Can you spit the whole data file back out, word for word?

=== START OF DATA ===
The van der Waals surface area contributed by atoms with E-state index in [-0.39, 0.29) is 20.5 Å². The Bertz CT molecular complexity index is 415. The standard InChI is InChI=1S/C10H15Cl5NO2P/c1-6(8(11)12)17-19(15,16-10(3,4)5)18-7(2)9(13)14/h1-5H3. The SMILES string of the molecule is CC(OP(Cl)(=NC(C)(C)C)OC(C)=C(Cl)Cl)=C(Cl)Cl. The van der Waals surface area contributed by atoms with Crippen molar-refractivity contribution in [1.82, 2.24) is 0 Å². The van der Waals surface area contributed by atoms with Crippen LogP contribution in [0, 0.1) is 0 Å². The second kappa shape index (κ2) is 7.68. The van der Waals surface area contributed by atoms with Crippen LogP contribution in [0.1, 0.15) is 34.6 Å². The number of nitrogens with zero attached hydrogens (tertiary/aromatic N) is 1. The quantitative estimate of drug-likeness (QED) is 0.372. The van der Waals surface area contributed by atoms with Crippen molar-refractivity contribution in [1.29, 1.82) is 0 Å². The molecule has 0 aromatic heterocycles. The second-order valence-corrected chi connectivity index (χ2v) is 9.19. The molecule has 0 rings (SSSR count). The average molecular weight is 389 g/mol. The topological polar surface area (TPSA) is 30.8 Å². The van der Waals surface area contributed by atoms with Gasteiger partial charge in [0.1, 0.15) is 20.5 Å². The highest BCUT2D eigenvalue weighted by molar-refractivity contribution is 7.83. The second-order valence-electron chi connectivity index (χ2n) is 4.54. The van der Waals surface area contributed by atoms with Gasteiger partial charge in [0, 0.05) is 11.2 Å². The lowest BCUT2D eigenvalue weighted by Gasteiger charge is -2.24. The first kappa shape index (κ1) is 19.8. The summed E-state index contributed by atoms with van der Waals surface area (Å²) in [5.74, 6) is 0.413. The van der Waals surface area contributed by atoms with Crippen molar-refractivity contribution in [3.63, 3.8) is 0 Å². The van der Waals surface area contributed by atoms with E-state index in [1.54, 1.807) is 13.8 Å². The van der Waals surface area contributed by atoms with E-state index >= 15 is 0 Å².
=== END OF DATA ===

The van der Waals surface area contributed by atoms with E-state index in [-0.39, 0.29) is 20.5 Å². The Bertz CT molecular complexity index is 415. The standard InChI is InChI=1S/C10H15Cl5NO2P/c1-6(8(11)12)17-19(15,16-10(3,4)5)18-7(2)9(13)14/h1-5H3. The SMILES string of the molecule is CC(OP(Cl)(=NC(C)(C)C)OC(C)=C(Cl)Cl)=C(Cl)Cl. The van der Waals surface area contributed by atoms with Crippen molar-refractivity contribution in [1.82, 2.24) is 0 Å². The van der Waals surface area contributed by atoms with Crippen LogP contribution in [0, 0.1) is 0 Å². The second kappa shape index (κ2) is 7.68. The van der Waals surface area contributed by atoms with Crippen LogP contribution in [0.1, 0.15) is 34.6 Å². The number of nitrogens with zero attached hydrogens (tertiary/aromatic N) is 1. The quantitative estimate of drug-likeness (QED) is 0.372. The van der Waals surface area contributed by atoms with Crippen molar-refractivity contribution in [1.29, 1.82) is 0 Å². The molecule has 0 aromatic heterocycles. The second-order valence-corrected chi connectivity index (χ2v) is 9.19. The molecule has 0 rings (SSSR count). The average molecular weight is 389 g/mol. The topological polar surface area (TPSA) is 30.8 Å². The van der Waals surface area contributed by atoms with Gasteiger partial charge in [0.1, 0.15) is 20.5 Å². The highest BCUT2D eigenvalue weighted by molar-refractivity contribution is 7.83. The second-order valence-electron chi connectivity index (χ2n) is 4.54. The van der Waals surface area contributed by atoms with Gasteiger partial charge in [0, 0.05) is 11.2 Å². The lowest BCUT2D eigenvalue weighted by Gasteiger charge is -2.24. The first kappa shape index (κ1) is 19.8. The summed E-state index contributed by atoms with van der Waals surface area (Å²) in [5.74, 6) is 0.413. The van der Waals surface area contributed by atoms with Crippen molar-refractivity contribution in [3.63, 3.8) is 0 Å². The van der Waals surface area contributed by atoms with E-state index in [1.54, 1.807) is 13.8 Å². The van der Waals surface area contributed by atoms with E-state index >= 15 is 0 Å².